One of the elitist ways by which we dismiss and demean the ordinary and the lowly classes is to accuse the non-elites who rant against the elites as guilty of crab mentality.  Having an “isip talangka” is a derisive and critical commentary on how ordinary Pinoys behave in relation to upward mobility. In the world of the “talangka,” the crabs that dwell below would pull down those at the top, the upwardly mobile and those who have the ability to climb up the social ladder—that is, the elites and the rising neo-elites.


For the past eight weeks, we’ve been building a partnership from a group of seven individuals, across four states and three time zones with a single mission: expand the conversation about Filipino food, and by extension, Filipino culture. We planned, wrote, co-edited, and cross-posted articles centering on Filipino cuisine and culture: our memorable dishes from last year, our un-trendy predictions for the year-to-come and a pun-derful piece about bangus, “My Milkfish Brings all the Girls to the Yard.”

“I love this blog-based collaboration,” said Aglubat. “It’s something I’ve never done before and to my knowledge, it’s something UniPro has never done before. The latter is a bit shocking since collaboration is the essence of UniPro.”

UniPro, shorthand for Pilipino American Unity for Progress, is a New York City-based, national nonprofit organization whose end goal is a unified and engaged Pilipino America. Though UniPro chapters share the unity mission, how that looks means different things in different cities and regions of the country. Aglubat explained that local community leaders and organizations are consulted on whether a new UniPro local chapter would be a useful and welcome resource. When need and purpose are established, local UniPro chapter members have the freedom to build the organization to address local and specific issues.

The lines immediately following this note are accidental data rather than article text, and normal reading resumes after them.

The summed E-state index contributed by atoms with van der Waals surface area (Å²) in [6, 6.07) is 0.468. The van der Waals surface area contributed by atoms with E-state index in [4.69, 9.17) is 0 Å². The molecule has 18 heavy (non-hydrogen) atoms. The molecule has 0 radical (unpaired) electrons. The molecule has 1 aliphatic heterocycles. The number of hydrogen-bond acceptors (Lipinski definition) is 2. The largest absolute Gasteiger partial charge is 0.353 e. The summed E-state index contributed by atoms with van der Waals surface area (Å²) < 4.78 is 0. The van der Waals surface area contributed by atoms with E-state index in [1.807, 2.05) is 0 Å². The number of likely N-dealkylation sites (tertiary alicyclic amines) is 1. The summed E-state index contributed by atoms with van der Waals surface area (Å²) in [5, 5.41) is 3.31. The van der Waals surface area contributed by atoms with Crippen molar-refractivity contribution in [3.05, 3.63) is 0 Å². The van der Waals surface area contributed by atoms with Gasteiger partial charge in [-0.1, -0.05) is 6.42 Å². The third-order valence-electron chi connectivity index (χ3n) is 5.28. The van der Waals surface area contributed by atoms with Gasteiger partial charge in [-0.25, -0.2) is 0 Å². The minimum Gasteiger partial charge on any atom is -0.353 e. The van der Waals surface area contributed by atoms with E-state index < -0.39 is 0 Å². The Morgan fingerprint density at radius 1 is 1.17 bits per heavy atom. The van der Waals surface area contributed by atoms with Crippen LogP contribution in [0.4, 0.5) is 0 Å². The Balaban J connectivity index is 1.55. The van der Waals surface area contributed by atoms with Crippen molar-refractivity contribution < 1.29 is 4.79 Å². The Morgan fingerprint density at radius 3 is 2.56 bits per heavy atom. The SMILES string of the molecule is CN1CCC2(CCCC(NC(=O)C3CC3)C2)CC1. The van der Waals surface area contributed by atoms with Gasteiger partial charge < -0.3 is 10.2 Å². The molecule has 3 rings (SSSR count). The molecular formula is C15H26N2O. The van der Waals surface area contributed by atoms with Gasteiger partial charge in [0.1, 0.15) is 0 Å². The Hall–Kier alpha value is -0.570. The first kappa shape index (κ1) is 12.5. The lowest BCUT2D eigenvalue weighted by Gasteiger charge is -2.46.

In early November, we met several of the UniPro members when they were passing through Chicago for the annual Filipino Americans Coming Together (FACT) conference at the University of Illinois at Urbana-Champaign. A brief meeting in a loud beercade devoted to 80s and 90s glory days was the beginning of a beautiful friendship. “When I first approached Sarah and Natalia with the idea of collaboration I did it with three goals in mind; reinvigorating UniPro's blog, pushing forward the Filipino food movement and strengthening our ties to the Fil-Am community in the Midwest,” noted Aglubat. (See postscript on a potential Chicago UniPro.) Even as the blog collaboration stretches UniPro in a new way, so too, does the pop-up restaurant. “We've never done a pop-up restaurant before,” Stephanie Chrispin, UniPro’s director of fundraising, said. “The majority of our collaborations fall under our education or advocacy missions -- related to policy, e.g. the DACA [Deferred Action for Childhood Arrivals] workshops we did with FALDEF [Filipino American Legal Defense & Education Fund] to help sign up undocumented Pinoys and help them determine their eligibility.” “I would say this [effort] is an educational one in that it seeks to expand Filipino cuisine to nontraditional audiences,” continued Chrispin.